WILDERNESS SURVIVAL: The Laplander Stove

The Laplander Stove

About 30 years ago when I was running around the north woods of Wisconsin near Hayward. I met an old gentleman who’s name escapes me now but he was an interesting and colorful character.

This old guy made his living by doing things in nature; for example he would cut fire wood in the fall to sell, hunt, trap, do day labor on farms etc. in summer he would fish and collect plants to sell to the local flower shops etc. ditto on the day labor.

I admire the fact that he did not have a full time job or any job for that matter and was not what folks would call successful by the modern American standards but to me he was rich beyond my wildest dreams.

To be able to earn a living from nature and to be content with that is something I have always wanted.

Anyway, He showed me what he called a “Laplander Stove”; pretty simple really because it is just a log with slots cut into it.


To make one choose a log about 4 hands high and 2 hands wide at the top, cut a cross into it going down about 2 hands. I used my cross cut saw for this.


Next fill the slots loosely with birch bark, twigs, pitch wood etc. to help light the “Stove”, these can be difficult to light but once you get them to burn you will have over 3 hours of good burn time with a “Stove” of this size. The flat top is excellent for setting your cooking pots or billy cans on for a brew or for cookin’ up some grub.


These Laplander stoves are also great to use in deep snow because they will not melt down into the snow as a conventional fire will do.

You can also use them in wall tents, tipi’s and other types of shelters. I especially like these fires because it really simplifies your equipment and eliminates the need for a wood burning stove in an extended survival trek.


If you do not have a saw you can split a log with your axe or parang and stick the ends in the snow then light it in the same fashion.


The next time you are out and about in a winter environment give the fire method a try – I’m sure you will see the simple benefits of this type of “Stove”.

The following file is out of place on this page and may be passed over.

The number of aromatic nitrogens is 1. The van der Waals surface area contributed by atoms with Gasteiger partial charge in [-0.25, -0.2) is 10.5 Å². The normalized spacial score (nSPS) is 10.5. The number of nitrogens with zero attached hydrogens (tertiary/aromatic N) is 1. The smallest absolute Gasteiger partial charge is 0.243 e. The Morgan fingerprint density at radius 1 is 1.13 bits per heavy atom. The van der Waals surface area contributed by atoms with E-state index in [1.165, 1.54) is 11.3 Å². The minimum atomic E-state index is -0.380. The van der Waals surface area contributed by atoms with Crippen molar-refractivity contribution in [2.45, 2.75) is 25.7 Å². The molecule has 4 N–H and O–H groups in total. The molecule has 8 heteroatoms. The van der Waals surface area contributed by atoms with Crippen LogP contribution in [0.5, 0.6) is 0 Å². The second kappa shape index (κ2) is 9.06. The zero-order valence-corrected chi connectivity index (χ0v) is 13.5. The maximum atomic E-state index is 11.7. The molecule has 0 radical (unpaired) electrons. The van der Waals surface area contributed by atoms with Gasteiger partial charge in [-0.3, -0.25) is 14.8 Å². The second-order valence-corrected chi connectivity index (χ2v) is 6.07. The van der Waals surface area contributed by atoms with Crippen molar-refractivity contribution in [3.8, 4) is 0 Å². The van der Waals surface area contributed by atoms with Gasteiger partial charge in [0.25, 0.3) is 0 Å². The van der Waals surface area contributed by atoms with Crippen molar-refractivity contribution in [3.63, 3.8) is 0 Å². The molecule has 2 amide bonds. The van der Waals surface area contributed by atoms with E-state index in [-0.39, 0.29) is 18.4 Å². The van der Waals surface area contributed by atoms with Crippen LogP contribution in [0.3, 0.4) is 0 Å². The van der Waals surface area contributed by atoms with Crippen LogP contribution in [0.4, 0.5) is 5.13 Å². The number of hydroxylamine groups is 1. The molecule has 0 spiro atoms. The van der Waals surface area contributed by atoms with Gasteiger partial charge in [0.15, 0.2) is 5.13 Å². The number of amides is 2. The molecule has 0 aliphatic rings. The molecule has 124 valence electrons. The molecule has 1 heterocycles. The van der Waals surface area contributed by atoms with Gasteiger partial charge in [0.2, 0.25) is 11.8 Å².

~Tom “Tomahawk” M
Correspondent – Wilderness Survival
Tom is a US Army Veteran  (Scout Platoon , Pathfinder, Parachute Rigger, Cav Scout and Infantryman) and former International Civilian Contractor who has worked and lived in Africa and the Middle East. Tom is also a former wilderness instructor for several US and East Asian wilderness schools and has probably taken every wilderness survival course offered between 1980 and 2000. He spends his off times in Thailand Pubs telling drunken “I was there” story’s to impressed tourists.

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19 thoughts on “WILDERNESS SURVIVAL: The Laplander Stove”

  1. Ol Tomahawk is a long time friend, he recently spent time with me in the Phillipines, trekked in the Pampanga jungle and enjoyed his time with the Aeta guides of Pastolan village who work for Jungle Wild Adventures of Cebu.

    An extremely experienced wilderness nomad and always good company. Tom is a consultant to my company and his blog site well worth a visit.

    I look forward to his next visit in a few months.

    Aho

    Jungle Wil

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  2. Yep Tom is a good guy and a bastion of Wilderness Survival Knowledge

    ~James G

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  3. I was backpacking this last weekend, and made it to camp a bit early and tried this stove out. I used an el-cheapo pack saw to make the cuts. It turned out pretty well and burned for a long time.

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  4. Cool, did you take any piks?

    ~James G

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  5. No sorry, I didnt even think about that. I will be back out again in two weeks and try it again with pics.

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  6. Sweet, please do – this is a way cool stove

    ~James G